One problem is enough
April 28, 2010 10:41 PM   Subscribe

Can somebody point me to the documentation for Microsoft's htmlfile ActiveXObject?

I need a little Windows script that uploads all the PDF files in the current folder to a web/FTP server, then regenerates an HTML page containing links to the uploaded files.

I'm writing it in JScript, and I would like it to end up as a simple, single, double-clickable .js file, so Windows Script Host will be what runs it, not a browser.

It's all done except for the part that reads in the existing HTML file, replaces the existing list of links with the regenerated list, and writes out the new HTML file. Assorted searches are giving me the hint that the first line I should be writing for this is

var doc = new ActiveXObject("htmlfile");

but I have no clue what to do with the resulting doc object. Can I populate it from a text stream containing HTML? How can I fiddle with its bits? How can I write the result out to a new text stream? If I do it this way, will any of the existing HTML indenting and/or commenting make it through to the output file?

So I'm looking for the official Microsoft documentation on the htmlfile object, and utterly failing to find it on MSDN. Can some kind soul link it for me? I so don't want to do this with regexes.
posted by flabdablet to Computers & Internet (4 answers total)
Would it not be easier to deal with the file as XML? Since you're controlling the file you can make sure it's compliant. The MSXML parser is well documented.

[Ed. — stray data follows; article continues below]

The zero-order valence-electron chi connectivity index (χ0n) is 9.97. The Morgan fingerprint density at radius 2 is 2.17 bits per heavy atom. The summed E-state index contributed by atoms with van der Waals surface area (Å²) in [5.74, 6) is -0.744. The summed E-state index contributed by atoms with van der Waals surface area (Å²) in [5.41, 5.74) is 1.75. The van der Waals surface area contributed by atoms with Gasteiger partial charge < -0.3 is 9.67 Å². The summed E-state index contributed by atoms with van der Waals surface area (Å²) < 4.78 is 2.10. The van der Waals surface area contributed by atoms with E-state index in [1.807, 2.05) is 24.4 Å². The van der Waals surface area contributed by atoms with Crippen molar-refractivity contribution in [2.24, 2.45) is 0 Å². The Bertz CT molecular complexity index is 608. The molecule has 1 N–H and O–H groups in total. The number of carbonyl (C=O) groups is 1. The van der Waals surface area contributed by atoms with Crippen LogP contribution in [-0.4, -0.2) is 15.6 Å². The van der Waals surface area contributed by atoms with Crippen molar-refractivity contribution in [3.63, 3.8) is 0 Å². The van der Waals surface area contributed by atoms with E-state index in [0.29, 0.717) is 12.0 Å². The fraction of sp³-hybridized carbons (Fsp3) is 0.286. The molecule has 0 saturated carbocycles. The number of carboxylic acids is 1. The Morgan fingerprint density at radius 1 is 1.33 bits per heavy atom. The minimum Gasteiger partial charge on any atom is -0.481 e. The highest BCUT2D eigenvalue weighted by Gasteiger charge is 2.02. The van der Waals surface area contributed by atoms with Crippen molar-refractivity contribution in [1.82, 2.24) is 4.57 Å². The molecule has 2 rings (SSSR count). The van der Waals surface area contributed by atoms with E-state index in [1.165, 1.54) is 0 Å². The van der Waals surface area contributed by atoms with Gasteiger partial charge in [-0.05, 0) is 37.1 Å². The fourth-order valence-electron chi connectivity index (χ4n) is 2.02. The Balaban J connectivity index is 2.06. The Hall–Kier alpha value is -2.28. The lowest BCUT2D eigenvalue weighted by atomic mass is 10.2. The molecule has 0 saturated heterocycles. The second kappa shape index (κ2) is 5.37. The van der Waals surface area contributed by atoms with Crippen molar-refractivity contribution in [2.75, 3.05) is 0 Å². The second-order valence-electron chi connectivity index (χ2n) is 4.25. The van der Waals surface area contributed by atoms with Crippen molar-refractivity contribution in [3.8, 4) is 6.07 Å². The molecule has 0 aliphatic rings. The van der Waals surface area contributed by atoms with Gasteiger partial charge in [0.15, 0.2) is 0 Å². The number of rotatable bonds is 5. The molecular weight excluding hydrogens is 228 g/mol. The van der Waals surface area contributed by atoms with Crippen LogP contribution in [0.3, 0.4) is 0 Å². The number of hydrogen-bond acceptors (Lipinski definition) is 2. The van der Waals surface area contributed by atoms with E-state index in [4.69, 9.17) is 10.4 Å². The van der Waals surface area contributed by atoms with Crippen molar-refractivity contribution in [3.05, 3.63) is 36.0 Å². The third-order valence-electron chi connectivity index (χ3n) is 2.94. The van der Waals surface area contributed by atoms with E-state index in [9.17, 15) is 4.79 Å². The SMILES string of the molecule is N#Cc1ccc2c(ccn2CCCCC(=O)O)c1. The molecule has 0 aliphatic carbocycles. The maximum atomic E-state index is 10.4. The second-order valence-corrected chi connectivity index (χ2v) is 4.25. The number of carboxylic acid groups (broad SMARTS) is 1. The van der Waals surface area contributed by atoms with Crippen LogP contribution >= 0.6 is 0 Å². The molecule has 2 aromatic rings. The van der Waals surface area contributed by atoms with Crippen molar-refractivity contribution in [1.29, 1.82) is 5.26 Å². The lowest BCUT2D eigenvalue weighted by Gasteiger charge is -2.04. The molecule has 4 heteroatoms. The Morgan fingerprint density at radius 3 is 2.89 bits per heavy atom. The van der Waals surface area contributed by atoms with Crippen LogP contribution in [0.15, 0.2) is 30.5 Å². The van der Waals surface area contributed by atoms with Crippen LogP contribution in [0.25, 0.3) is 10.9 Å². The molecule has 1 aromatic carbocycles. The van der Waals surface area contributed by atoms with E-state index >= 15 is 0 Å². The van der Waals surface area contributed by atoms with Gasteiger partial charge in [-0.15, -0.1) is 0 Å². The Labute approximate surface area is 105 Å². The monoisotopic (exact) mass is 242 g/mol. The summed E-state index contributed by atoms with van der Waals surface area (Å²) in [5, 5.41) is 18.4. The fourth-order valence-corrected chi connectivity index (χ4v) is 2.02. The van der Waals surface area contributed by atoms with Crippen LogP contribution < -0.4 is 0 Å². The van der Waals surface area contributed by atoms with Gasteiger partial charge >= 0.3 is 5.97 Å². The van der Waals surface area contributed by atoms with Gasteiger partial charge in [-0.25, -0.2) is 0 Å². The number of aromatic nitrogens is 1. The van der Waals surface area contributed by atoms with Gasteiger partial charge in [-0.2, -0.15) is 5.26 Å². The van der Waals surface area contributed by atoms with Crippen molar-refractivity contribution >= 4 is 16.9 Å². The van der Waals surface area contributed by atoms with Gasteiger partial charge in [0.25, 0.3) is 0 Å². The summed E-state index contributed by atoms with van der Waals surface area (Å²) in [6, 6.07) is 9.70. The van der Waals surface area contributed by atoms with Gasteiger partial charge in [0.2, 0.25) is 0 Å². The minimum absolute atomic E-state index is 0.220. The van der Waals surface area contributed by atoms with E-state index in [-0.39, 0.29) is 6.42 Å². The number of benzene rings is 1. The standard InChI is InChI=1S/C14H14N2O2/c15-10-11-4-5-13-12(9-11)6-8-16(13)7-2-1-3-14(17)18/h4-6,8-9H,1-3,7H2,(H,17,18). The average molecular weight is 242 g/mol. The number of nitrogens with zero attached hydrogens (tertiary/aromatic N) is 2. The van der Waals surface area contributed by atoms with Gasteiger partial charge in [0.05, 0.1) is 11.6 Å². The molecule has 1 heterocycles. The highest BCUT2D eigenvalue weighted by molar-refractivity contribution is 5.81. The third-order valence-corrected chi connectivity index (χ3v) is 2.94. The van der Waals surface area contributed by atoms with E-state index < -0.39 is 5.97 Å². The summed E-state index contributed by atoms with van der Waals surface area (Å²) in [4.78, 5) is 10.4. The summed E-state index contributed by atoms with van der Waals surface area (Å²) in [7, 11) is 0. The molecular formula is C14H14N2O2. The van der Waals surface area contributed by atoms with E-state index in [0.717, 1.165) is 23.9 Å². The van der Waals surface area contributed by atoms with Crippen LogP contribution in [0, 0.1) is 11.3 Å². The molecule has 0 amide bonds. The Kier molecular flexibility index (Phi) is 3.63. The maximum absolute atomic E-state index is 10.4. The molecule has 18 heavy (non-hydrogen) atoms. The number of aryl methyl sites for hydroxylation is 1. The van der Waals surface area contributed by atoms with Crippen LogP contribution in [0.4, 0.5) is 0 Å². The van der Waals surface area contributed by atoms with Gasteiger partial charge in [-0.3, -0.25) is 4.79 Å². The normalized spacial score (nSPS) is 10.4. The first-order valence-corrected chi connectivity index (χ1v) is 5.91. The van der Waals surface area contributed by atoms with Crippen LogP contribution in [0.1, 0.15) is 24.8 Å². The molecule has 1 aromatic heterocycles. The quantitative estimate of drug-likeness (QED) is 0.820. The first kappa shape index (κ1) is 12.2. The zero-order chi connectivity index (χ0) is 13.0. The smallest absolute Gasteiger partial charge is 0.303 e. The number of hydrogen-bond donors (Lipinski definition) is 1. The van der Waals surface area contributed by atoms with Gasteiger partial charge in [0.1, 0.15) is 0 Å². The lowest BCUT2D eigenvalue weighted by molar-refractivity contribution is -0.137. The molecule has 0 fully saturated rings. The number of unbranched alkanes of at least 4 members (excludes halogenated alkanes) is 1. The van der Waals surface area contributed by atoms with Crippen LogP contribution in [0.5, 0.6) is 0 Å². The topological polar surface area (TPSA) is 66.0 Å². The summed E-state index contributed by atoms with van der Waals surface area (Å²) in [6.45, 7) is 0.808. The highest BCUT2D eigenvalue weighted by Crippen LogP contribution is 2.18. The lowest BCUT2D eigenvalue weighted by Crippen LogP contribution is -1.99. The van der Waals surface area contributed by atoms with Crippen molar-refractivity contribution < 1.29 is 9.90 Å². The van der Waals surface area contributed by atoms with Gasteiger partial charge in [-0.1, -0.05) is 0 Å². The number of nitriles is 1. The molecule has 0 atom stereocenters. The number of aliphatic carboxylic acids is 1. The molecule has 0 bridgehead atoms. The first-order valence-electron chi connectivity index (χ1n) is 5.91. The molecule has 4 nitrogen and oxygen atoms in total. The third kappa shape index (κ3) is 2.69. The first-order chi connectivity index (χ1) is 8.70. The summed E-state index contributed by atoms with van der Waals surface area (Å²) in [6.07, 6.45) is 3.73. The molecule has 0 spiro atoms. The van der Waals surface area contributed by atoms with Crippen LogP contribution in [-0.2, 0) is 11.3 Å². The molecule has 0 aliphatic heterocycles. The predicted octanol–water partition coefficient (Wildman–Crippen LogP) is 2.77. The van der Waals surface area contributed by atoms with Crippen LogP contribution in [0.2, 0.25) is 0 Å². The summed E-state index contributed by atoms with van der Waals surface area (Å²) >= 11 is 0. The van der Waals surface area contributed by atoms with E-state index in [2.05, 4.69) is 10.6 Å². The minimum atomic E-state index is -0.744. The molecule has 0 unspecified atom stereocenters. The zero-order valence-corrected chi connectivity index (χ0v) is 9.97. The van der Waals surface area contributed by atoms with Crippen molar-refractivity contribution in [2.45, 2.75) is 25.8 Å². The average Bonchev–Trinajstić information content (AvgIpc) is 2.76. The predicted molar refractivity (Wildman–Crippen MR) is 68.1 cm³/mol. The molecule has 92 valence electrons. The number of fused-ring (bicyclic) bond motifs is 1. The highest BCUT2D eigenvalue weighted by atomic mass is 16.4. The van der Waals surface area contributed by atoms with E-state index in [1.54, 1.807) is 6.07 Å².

posted by DWRoelands at 11:09 PM on April 28, 2010

Digging through a few links, this seems to be what you want. I'm assuming that based off of this link (see post #3 in thread)
posted by jangie at 11:19 PM on April 28, 2010

Based on this, I saved the following as foo.js and tried it out:

var doc = new ActiveXObject("htmlfile");
var fso = new ActiveXObject("Scripting.FileSystemObject");
var html = fso.OpenTextFile("original.html", 1, true);;
html = fso.CreateTextFile("out.html", true);

It works, except that it removes most whitespace and re-renders all tags in uppercase; the result would be rather unpleasant for our web guy to work on by hand. It also loses the initial <!DOCTYPE ... > header.

The documentElement property is also not listed in the IHTMLDocument2 interface reference that jangie found, so I'm still basically working in the dark with this thing. I hate working in the dark.

So for all those reasons, I guess I'll be doing this the wrong way after all, with text search and replace. Sigh.

Embedded-systems programmers should not work on web stuff. It hurts our brains.
posted by flabdablet at 3:40 AM on April 29, 2010

documentElement is from the IHTMLDocument3 interface. When you're accessing a COM object through scripting (using IDispatch), you can use any interface that the object supports.

But you're probably right that this is a cumbersome approach for modifying HTML documents in-place.

You can't use Python and Beautiful Soup, or something like that?
posted by zixyer at 9:33 AM on April 29, 2010

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